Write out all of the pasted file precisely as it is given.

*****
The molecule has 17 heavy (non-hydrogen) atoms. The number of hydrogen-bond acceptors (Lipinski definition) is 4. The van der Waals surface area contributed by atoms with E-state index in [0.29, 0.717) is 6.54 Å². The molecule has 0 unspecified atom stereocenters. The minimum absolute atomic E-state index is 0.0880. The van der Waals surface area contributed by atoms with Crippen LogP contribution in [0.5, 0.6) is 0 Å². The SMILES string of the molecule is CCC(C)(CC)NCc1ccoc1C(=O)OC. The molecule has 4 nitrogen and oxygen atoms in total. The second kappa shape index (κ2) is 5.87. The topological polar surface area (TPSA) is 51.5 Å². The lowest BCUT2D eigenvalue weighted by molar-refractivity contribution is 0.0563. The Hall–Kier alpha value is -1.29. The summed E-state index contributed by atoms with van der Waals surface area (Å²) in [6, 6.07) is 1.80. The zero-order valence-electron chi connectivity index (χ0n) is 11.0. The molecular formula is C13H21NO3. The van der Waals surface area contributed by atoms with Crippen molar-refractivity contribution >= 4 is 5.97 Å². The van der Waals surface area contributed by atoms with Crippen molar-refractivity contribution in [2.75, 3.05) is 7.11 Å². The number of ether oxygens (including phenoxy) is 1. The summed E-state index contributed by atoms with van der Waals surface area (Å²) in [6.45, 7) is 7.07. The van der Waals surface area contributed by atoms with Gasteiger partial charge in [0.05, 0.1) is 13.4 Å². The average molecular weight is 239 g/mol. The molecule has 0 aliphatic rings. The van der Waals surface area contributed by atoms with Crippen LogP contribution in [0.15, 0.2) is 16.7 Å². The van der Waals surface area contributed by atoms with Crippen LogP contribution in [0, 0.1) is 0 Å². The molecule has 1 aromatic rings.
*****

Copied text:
The molecule has 17 heavy (non-hydrogen) atoms. The number of hydrogen-bond acceptors (Lipinski definition) is 4. The van der Waals surface area contributed by atoms with E-state index in [0.29, 0.717) is 6.54 Å². The molecule has 0 unspecified atom stereocenters. The minimum absolute atomic E-state index is 0.0880. The van der Waals surface area contributed by atoms with Crippen LogP contribution in [0.5, 0.6) is 0 Å². The SMILES string of the molecule is CCC(C)(CC)NCc1ccoc1C(=O)OC. The molecule has 4 nitrogen and oxygen atoms in total. The second kappa shape index (κ2) is 5.87. The topological polar surface area (TPSA) is 51.5 Å². The lowest BCUT2D eigenvalue weighted by molar-refractivity contribution is 0.0563. The Hall–Kier alpha value is -1.29. The summed E-state index contributed by atoms with van der Waals surface area (Å²) in [6, 6.07) is 1.80. The zero-order valence-electron chi connectivity index (χ0n) is 11.0. The molecular formula is C13H21NO3. The van der Waals surface area contributed by atoms with Crippen molar-refractivity contribution >= 4 is 5.97 Å². The van der Waals surface area contributed by atoms with Crippen molar-refractivity contribution in [2.75, 3.05) is 7.11 Å². The number of ether oxygens (including phenoxy) is 1. The summed E-state index contributed by atoms with van der Waals surface area (Å²) in [6.45, 7) is 7.07. The van der Waals surface area contributed by atoms with Gasteiger partial charge in [0.05, 0.1) is 13.4 Å². The average molecular weight is 239 g/mol. The molecule has 0 aliphatic rings. The van der Waals surface area contributed by atoms with Crippen LogP contribution in [0.15, 0.2) is 16.7 Å². The van der Waals surface area contributed by atoms with Crippen LogP contribution in [0, 0.1) is 0 Å². The molecule has 1 aromatic rings.